Soup support (G)
Waiter: Hi, my name is Bill, and I'll be your Support. What seems to be the problem?
Patron: There's a fly in my soup!
Waiter: Try again, maybe the fly won't be there this time.
Patron: No, it's still there.
Waiter: Maybe it's the way you're using the soup. Try eating it with a fork instead.
Patron: Even when I use the fork, the fly is still there.
Waiter: Maybe the soup is incompatible with the bowl. What kind of bowl are you using?
Patron: A SOUP bowl!
Waiter: Hmmm, that should work. Maybe it's a configuration problem. How was the bowl set up?
Patron: You brought it to me on a saucer. What has that to do with the fly in my soup?!
Waiter: Can you remember everything you did before you noticed the fly in your soup?
Patron: I sat down and ordered the Soup of the Day!
Waiter: Have you considered upgrading to the latest Soup of the Day?
Patron: You have more than one Soup of the Day each day??
Waiter: Yes, the Soup of the Day is changed every hour.
Patron: Well, what is the Soup of the Day now?
Waiter: The current Soup of the Day is tomato.
Patron: Fine. Bring me the tomato soup, and the check. I'm running late now. [waiter leaves and returns with another bowl of soup and the check] Waiter: Here you are, Sir. The soup and your check.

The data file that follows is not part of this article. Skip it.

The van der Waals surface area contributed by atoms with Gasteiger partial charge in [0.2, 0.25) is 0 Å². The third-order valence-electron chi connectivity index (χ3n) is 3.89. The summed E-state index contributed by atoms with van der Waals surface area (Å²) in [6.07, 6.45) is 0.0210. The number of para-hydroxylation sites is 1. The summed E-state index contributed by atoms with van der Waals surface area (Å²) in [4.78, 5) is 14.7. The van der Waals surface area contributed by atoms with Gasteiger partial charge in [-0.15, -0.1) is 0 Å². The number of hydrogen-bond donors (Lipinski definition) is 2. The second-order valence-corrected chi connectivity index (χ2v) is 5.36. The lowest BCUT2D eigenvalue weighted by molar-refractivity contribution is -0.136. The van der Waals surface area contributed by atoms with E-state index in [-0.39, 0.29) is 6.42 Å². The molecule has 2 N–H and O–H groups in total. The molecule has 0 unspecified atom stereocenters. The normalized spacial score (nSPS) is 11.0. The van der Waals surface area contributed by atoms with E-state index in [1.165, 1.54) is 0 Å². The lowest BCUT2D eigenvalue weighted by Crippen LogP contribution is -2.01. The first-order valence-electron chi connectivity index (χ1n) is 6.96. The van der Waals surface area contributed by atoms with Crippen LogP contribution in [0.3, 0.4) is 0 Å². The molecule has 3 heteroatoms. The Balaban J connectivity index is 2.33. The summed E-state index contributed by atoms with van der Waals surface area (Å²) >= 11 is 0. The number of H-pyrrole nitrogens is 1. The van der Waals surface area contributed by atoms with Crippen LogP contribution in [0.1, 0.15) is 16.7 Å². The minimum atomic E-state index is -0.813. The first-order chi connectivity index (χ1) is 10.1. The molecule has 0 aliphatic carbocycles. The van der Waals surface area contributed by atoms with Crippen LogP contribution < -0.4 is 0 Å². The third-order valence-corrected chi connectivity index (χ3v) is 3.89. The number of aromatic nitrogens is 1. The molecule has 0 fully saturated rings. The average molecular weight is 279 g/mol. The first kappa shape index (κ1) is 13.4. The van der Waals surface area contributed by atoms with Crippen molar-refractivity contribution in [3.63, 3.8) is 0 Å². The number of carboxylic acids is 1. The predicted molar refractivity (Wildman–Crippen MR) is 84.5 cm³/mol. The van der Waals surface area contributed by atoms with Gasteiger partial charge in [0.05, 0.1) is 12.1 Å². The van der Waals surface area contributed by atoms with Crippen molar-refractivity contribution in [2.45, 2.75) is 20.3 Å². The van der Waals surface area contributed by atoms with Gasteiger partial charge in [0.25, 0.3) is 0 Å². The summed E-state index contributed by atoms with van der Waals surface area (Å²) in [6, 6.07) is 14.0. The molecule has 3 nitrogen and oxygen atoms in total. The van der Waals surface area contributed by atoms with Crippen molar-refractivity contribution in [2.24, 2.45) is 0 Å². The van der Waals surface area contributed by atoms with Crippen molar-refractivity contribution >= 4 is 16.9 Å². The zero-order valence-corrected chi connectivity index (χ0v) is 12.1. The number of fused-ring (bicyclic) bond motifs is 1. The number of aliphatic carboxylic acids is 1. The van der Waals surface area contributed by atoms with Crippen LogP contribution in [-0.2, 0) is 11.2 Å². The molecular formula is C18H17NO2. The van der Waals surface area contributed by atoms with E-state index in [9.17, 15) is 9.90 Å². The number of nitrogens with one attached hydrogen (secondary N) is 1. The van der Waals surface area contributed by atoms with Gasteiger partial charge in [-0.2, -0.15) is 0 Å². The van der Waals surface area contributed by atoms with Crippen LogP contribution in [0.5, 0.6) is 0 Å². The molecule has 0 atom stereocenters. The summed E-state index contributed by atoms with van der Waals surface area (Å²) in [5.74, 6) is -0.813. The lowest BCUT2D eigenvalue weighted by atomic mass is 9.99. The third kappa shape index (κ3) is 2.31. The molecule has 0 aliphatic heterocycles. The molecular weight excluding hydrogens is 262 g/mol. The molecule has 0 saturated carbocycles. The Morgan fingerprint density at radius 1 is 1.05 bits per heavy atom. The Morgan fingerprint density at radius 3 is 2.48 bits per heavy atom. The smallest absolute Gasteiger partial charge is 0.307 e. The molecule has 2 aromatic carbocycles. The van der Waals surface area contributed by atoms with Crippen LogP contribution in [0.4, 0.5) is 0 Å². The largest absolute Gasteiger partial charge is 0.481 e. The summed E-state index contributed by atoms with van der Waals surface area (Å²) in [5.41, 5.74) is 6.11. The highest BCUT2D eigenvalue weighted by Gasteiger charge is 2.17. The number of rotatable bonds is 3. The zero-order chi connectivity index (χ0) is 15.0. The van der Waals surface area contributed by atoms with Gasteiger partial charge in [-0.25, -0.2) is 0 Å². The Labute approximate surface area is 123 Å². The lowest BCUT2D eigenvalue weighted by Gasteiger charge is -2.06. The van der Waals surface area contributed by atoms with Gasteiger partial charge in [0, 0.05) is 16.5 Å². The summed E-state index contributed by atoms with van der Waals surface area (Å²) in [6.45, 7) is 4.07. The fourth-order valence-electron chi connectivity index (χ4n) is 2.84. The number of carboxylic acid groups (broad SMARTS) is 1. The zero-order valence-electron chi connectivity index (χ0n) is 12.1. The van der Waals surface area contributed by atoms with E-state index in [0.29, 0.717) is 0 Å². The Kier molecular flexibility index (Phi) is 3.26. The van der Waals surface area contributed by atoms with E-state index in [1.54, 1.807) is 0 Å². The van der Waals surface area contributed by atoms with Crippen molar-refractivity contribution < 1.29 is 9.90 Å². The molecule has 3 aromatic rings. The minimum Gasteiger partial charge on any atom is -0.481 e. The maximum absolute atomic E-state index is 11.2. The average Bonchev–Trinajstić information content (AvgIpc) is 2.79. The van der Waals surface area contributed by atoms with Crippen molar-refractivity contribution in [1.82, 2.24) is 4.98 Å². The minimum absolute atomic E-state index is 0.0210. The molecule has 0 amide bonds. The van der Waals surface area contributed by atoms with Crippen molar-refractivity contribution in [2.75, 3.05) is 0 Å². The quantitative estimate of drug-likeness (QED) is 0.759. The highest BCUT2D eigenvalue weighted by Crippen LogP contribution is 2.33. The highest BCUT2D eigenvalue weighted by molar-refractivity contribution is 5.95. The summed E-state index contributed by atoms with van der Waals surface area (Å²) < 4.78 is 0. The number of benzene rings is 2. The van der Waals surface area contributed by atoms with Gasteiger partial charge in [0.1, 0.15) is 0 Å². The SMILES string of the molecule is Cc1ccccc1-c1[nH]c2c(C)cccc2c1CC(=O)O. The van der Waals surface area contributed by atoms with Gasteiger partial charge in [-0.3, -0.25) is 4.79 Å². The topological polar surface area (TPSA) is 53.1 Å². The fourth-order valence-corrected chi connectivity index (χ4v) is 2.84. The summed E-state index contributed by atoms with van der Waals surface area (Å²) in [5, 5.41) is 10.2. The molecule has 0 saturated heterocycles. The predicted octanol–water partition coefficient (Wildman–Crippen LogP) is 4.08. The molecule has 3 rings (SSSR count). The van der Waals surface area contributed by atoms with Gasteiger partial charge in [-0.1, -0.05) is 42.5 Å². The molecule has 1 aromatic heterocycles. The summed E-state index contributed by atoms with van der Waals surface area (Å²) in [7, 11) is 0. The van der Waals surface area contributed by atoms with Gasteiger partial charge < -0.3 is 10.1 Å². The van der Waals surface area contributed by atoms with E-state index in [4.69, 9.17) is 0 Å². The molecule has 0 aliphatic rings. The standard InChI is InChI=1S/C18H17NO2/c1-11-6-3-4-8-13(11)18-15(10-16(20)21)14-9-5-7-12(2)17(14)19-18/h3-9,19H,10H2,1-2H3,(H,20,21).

Patron: This is potato soup.
Waiter: Yes, the tomato soup wasn't ready yet.
Patron: Well, I'm so hungry now, I'll eat anything. [waiter leaves.]
Patron: Waiter! There's a gnat in my soup!
Soup of the Day . . . . . . . . . . $5.00
Upgrade to newer Soup of the Day. . $2.50
Access to support . . . . . . . . . $1.00
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Mundane Journeys through an Amazing World
begins with Interstate 80. Not the most engaging topic, I know, but when you think about it, I-80 runs all the way across the North American continent linking San Francisco and New York. It's not just a ribbon of asphalt, it's a portal to far away, almost magical places.
My visits to major cities like Tokyo, London and Washington DC have been business affairs. I haven't rode a lot of roller coasters or ridden in open air buses, but I have visited with senators, bought yams from the back of a truck and barely escaped complete embarrassment when I was introduced to Matt Wiener in Vegas.
As I wrote the book I realized that over the years exotic, distant places have become more like the mundane places I've called home. But, as it turns out, there really aren't any mundane places, only mundane ways of looking at things.
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